The Science of 'S-Town': What Is Fire-Gilding?

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(Image credit: BERNATSKAYA OXANA/Shutterstock)

Fans of the podcast "S-Town" know that the main character, John McLemore, enjoyed a dangerous hobby called fire-gilding. The ancient process may sound like magic — turning dingy metals into brilliant gold or silver — but what's really going on is some straightforward science.

Fire-gilding was used to transfer gold or silver onto another object, said Tami Clare, an associate professor of chemistry at Portland State University in Oregon. The earliest use dates back to the 4th century B.C. in China, she said. Then, a bit later, it was used in the 2nd century A.D. in Europe, Clare said.

The process involves mercury and another metal, either silver or gold, Clare told Live Science. At room temperature, mercury is in a liquid state, whereas silver and gold are solid, she said. For gold to melt into its liquid state, for example, it would have to be heated to more than 1,800 degrees Fahrenheit (1,000 degrees Celsius). [Elementary, My Dear: 8 Elements You Never Heard Of]

But when gold or silver is added to mercury at room temperature, the metals dissolve, forming an amalgam, Clare said. This mixture is thicker than mercury on its own; it can be spread like butter, she added.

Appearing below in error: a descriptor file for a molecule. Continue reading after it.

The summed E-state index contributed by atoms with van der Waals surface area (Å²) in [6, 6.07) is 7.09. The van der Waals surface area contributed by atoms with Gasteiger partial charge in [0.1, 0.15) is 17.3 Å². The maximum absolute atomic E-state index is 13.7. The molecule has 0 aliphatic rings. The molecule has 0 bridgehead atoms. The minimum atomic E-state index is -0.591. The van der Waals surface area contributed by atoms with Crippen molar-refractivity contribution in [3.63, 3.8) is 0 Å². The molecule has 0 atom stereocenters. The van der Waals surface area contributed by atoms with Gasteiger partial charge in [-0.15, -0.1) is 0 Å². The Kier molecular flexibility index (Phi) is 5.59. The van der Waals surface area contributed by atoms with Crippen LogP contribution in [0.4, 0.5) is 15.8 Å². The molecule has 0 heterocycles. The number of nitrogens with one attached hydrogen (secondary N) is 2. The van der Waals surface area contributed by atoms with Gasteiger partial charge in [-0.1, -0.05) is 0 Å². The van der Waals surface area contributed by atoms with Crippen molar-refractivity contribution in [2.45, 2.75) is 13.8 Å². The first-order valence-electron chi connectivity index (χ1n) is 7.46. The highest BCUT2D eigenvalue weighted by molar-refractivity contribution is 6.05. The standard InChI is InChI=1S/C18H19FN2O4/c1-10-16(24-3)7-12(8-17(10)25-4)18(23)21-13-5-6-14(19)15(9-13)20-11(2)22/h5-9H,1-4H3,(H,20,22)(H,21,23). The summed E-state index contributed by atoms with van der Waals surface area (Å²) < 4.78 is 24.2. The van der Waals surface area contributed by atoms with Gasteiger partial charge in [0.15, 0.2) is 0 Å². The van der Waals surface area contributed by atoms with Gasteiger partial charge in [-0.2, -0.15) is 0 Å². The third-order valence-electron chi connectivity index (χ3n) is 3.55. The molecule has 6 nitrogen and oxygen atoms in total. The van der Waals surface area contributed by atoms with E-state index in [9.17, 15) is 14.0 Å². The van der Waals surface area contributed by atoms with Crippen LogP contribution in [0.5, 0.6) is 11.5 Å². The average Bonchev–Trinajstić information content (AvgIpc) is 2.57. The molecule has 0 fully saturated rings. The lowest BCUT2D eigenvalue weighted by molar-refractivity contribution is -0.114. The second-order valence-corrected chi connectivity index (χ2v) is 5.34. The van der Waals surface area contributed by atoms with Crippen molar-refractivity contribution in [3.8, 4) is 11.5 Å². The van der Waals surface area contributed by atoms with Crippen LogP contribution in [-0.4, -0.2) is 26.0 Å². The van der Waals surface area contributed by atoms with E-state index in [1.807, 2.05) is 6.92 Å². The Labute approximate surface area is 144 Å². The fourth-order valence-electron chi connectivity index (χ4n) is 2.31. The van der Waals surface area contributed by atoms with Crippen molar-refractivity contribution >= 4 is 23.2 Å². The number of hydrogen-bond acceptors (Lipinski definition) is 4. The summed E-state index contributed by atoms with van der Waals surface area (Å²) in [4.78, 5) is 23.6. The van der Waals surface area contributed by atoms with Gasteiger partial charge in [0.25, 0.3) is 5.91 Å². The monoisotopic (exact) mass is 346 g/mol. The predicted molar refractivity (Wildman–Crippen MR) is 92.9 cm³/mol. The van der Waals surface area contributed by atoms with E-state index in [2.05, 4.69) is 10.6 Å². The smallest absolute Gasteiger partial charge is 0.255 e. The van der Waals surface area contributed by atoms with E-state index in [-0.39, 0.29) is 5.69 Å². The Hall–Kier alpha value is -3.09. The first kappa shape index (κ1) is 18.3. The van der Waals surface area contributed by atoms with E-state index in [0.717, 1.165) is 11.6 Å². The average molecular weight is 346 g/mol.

After the the desired metal is dissolved in mercury, the resulting mixture is spread onto the object that the fire-gilder wants to color, Clare said. Copper-based materials, including brass and bronze, work best, because the mixture can adhere to them, she added.

The next step is where the fire comes in: Using fire, the mercury is boiled away, leaving behind the gold or silver, Clare said. Mercury boils at a relatively low temperature for a metal: 675 degrees F (357 degrees C), she said. For comparison's sake, gold boils at 4,712 degrees F (2,600 degrees C).

After the mercury is boiled off, the gold or silver layer that remains looks dull and lumpy, Clare said. This layer needs to be burnished with a hard, smooth stone to give the surface a smooth and shiny look, she said.

The process may sound simple, but it's dangerous because it involves boiling off the mercury, which releases elemental mercury into the air that a person can breathe in, Clare said. Mercury is a neurotoxin, and chronic exposure to it can cause mercury poisoning and other serious problems, she said. The process also releases mercury into the environment, she added.

Indeed, the risks of vaporizing mercury are why the technique is banned in many countries, Clare said.

Originally published on Live Science.

Sara G. Miller
Staff Writer
Sara is a staff writer for Live Science, covering health. She grew up outside of Philadelphia and studied biology at Hamilton College in upstate New York. When she's not writing, she can be found at the library, checking out a big stack of books.